The five papers in this portfolio examine different facets of the C3WP and use the C3WP as a case to illuminate enduring qualities of NWP work. The papers can be read in any order. However, reading them in the order below will help readers new to the NWP (or new to the C3WP in particular) gain a more coherent view.

See below for background and data sources.

Serving Colleagues and Connecting Professionals (2017) examines how and why the design of the C3WP — within the culture of the NWP — worked for teachers in isolated high-poverty rural schools. The paper unpacks key contributing features: the collegial stance taken toward participating teachers, the content and design of teacher learning opportunities, and the efforts made to support teachers who emerged as leaders and to broaden their professional horizons.

Deep Changes in Classroom Practice (2017) illustrates, through teachers’ voices, the changes in their practices and beliefs that resulted from the C3WP, and examines how those changes came about. The paper aims to look “below the waterline” of the quantitative results to unveil critical contributors to teacher change.

Reflecting on the Critical Role of Generative Structures (2017) asks the question: What is it about NWP professional development that makes teachers’ experiences of learning so often transformational? The paper defines and illustrates the concept of generative structure, a key distinguishing feature of NWP design present in the iconic Invitational Summer Institute demonstration and, decades later, in the instructional resources developed for the C3WP.

Teacher Leadership as the Scaling of Teacher Learning (2017) uses cases from the C3WP to explore how leadership, teaching, and learning interact and sustain one another, all generated by a deep human desire to learn and to share learning. Illustrative cases focus on a rural district teacher new to the NWP and an experienced NWP teacher leader, selected to portray initial activation and ongoing development of teacher leadership. We look at our conception of teacher leadership in light of key findings from other studies of teacher leadership.

The Role of Educational Improvement Capital in the Success of The National Writing Project’s College, Career, and Community Writers Program (2017) takes a more “macro” look at the reasons why the C3WP not only succeeded in its two-year trial, but then was able to scale up and reach 96 sites in 44 states within five years. We argue that the NWP network is an improvement infrastructure that continuously generates educational improvement capital enabling it to form networked improvement communities that solve important problems of practice at large scale.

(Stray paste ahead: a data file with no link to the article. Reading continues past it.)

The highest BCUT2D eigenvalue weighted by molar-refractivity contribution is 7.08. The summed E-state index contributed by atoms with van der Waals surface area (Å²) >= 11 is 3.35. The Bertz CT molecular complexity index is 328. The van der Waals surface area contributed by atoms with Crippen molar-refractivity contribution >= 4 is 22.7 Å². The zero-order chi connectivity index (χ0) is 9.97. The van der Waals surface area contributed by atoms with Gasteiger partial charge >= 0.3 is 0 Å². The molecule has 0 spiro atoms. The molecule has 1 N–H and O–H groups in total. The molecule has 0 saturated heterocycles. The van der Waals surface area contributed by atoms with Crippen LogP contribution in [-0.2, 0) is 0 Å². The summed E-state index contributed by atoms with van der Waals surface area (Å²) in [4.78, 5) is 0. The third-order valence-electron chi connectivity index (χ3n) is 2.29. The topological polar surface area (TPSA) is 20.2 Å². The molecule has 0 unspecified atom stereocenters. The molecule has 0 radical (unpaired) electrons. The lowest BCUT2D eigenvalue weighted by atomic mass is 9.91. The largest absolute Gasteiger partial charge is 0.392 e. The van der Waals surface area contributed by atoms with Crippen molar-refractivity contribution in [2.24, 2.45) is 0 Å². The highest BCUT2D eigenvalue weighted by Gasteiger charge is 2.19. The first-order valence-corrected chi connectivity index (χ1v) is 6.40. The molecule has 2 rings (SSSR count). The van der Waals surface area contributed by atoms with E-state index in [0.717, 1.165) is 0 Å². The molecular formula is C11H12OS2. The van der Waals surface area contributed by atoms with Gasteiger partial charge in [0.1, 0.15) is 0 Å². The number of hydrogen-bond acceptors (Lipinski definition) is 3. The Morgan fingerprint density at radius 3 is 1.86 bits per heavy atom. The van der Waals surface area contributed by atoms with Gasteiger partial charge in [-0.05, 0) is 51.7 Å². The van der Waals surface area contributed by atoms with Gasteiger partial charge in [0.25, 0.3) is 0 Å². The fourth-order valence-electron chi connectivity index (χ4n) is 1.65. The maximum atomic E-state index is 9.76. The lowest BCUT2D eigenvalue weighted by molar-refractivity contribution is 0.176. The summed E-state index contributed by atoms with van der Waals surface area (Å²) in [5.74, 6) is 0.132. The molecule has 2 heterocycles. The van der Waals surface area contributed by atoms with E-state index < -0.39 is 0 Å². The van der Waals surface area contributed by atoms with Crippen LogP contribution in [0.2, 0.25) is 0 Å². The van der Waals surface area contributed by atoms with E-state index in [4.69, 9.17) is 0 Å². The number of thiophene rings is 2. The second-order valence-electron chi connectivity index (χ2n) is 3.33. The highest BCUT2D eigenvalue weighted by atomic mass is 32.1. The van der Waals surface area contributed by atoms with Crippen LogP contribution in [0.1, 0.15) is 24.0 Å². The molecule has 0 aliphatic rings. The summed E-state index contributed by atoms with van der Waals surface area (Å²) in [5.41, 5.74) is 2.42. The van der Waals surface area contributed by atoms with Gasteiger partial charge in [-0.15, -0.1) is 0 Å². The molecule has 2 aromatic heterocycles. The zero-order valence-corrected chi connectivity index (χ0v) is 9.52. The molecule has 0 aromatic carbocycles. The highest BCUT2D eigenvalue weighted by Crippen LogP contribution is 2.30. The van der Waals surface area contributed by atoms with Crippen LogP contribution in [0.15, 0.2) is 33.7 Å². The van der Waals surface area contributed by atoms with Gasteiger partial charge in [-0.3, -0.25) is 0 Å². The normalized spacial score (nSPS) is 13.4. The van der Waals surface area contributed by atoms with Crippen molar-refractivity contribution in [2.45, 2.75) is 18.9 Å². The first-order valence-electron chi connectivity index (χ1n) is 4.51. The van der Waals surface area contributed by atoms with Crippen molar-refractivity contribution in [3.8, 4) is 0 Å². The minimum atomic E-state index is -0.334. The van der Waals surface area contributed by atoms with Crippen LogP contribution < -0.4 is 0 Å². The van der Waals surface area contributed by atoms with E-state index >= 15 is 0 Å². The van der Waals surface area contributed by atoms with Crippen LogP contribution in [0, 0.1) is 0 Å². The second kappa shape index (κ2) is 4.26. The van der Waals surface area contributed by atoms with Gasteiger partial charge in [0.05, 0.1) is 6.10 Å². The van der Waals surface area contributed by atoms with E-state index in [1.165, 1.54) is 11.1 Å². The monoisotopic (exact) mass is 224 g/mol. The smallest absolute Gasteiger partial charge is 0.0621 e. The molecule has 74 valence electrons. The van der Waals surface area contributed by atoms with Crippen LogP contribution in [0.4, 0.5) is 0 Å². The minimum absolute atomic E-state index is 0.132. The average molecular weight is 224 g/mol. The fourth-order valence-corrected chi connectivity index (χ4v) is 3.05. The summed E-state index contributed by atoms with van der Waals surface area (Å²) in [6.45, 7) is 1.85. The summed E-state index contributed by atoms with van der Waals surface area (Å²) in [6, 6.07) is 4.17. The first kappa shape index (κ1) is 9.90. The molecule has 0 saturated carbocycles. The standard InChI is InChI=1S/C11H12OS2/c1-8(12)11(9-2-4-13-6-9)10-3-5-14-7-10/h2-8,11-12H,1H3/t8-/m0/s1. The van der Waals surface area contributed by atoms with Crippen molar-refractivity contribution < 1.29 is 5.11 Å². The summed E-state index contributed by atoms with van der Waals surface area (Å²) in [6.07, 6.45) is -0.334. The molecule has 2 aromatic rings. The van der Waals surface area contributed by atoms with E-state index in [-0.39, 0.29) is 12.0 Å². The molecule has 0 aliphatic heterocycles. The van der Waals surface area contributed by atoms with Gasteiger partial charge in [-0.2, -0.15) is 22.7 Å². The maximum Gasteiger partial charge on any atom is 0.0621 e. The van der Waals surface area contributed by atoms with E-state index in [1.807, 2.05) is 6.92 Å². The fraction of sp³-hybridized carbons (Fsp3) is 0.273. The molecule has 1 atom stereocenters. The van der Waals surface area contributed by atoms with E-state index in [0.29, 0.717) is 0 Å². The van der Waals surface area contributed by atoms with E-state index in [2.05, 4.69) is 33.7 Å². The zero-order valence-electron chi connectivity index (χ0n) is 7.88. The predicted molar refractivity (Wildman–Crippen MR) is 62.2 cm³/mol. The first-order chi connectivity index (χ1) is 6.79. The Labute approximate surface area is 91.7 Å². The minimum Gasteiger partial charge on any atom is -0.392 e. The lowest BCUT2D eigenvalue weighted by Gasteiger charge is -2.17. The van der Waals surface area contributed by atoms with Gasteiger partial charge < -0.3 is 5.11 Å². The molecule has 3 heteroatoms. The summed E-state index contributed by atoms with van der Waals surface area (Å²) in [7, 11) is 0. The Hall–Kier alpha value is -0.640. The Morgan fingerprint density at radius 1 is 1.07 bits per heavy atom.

Background and data sources

In 2012, the National Writing Project (NWP) won a federal Investing in Innovation (i3) validation grant, enabling it to launch the College-Ready Writers Program. Twelve local NWP sites participated, serving 22 high poverty rural districts in 10 states over a two-year period, 2013-14 and 2014-15. The program was designed to improve teachers’ ability to improve students’ skill in writing arguments based on nonfiction sources — a skill central to college and career readiness as well as preparation for informed civic engagement.

An independent intent-to-treat randomized controlled study conducted by SRI found that the C3WP achieved statistically significant positive results in supporting ELA teachers in changing their classroom practices and improving students’ skills in all four attributes of argument writing that were measured: content, structure, stance, and conventions. In particular, C3WP students demonstrated greater proficiency in the quality of reasoning and use of evidence in their writing (See Gallagher, H. A., Arshan, N., & Woodworth, K. (2017). Impact of the National Writing Project’s College, Career, and Community Writers Program in high-need rural districts. Journal of Research on Educational Effectiveness, 1-26.)

The program was renamed the College, Career, and Community Writers Program (C3WP) to more accurately reflect its broader vision and mission. From 2015-16 through 2017-18, the C3WP program served 22 more districts with the initial i3 grant and made use of subsequent federal SEED and i3 grants to support teacher leadership development and in-service programs for high needs schools. Ultimately, C3WP activity scaled up to 96 sites in 44 states.

Inverness Research served on the evaluation team for the initial i3 grant. In that role, we collaborated with SRI on collection of qualitative data and preparation of formative briefings for the C3WP national leadership team. Qualitative data collection included more than 300 interviews with district teachers, 50 interviews with local NWP site leaders (directors and teacher leaders), more than 140 classroom observations, and nearly 50 professional development observations. Additionally, we interviewed all members of the NWP leadership team and the five experienced NWP site leaders who served as thinking partners at a national level. Throughout data collection, we kept in mind the purpose of identifying best cases that could illustrate important features of the program and its outcomes. We then collected additional data targeted on those cases, extending data collection through 2016 and 2017. The five papers in this portfolio derive from these best cases, with the full qualitative data set serving as background. Individual papers identify specific data sources.

In addition to data from the C3WP study, we draw from our experiences of studying the design and work of Writing Project for nearly 30 years. Thus these papers offer our interpretations of C3WP case data through the lens of our prior studies. We hope these papers offer insights that are valuable for educators both within and outside the NWP.